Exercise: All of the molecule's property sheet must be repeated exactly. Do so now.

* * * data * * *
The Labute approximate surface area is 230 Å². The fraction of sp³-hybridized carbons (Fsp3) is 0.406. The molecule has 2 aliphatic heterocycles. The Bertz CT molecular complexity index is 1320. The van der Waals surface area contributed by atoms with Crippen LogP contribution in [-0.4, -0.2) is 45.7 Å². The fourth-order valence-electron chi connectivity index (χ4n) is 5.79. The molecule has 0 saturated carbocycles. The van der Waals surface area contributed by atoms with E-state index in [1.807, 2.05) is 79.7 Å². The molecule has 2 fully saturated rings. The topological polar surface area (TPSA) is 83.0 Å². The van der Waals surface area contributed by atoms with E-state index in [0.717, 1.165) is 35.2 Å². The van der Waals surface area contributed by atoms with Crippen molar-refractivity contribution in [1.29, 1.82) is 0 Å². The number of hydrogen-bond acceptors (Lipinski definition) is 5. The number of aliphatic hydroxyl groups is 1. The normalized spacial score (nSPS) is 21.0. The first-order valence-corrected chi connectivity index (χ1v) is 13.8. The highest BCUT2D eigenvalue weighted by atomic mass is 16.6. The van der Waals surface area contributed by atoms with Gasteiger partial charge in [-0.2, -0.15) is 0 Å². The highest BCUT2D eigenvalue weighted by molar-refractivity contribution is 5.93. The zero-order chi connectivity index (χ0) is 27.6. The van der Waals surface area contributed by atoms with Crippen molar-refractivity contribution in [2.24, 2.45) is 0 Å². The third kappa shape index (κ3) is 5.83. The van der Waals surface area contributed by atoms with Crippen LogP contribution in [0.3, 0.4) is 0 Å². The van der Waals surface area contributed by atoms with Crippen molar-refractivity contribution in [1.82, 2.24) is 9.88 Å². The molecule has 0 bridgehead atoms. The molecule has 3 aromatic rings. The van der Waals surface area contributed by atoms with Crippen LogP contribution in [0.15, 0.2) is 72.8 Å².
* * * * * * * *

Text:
The Labute approximate surface area is 230 Å². The fraction of sp³-hybridized carbons (Fsp3) is 0.406. The molecule has 2 aliphatic heterocycles. The Bertz CT molecular complexity index is 1320. The van der Waals surface area contributed by atoms with Crippen LogP contribution in [-0.4, -0.2) is 45.7 Å². The fourth-order valence-electron chi connectivity index (χ4n) is 5.79. The molecule has 0 saturated carbocycles. The van der Waals surface area contributed by atoms with E-state index in [1.807, 2.05) is 79.7 Å². The molecule has 2 fully saturated rings. The topological polar surface area (TPSA) is 83.0 Å². The van der Waals surface area contributed by atoms with E-state index in [0.717, 1.165) is 35.2 Å². The van der Waals surface area contributed by atoms with Crippen molar-refractivity contribution in [1.29, 1.82) is 0 Å². The number of hydrogen-bond acceptors (Lipinski definition) is 5. The number of aliphatic hydroxyl groups is 1. The normalized spacial score (nSPS) is 21.0. The first-order valence-corrected chi connectivity index (χ1v) is 13.8. The highest BCUT2D eigenvalue weighted by atomic mass is 16.6. The van der Waals surface area contributed by atoms with Gasteiger partial charge in [-0.2, -0.15) is 0 Å². The highest BCUT2D eigenvalue weighted by molar-refractivity contribution is 5.93. The zero-order chi connectivity index (χ0) is 27.6. The van der Waals surface area contributed by atoms with Crippen molar-refractivity contribution in [2.24, 2.45) is 0 Å². The third kappa shape index (κ3) is 5.83. The van der Waals surface area contributed by atoms with Crippen LogP contribution in [0.3, 0.4) is 0 Å². The van der Waals surface area contributed by atoms with Crippen molar-refractivity contribution in [1.82, 2.24) is 9.88 Å². The molecule has 0 bridgehead atoms. The molecule has 3 aromatic rings. The van der Waals surface area contributed by atoms with Crippen LogP contribution in [0.15, 0.2) is 72.8 Å².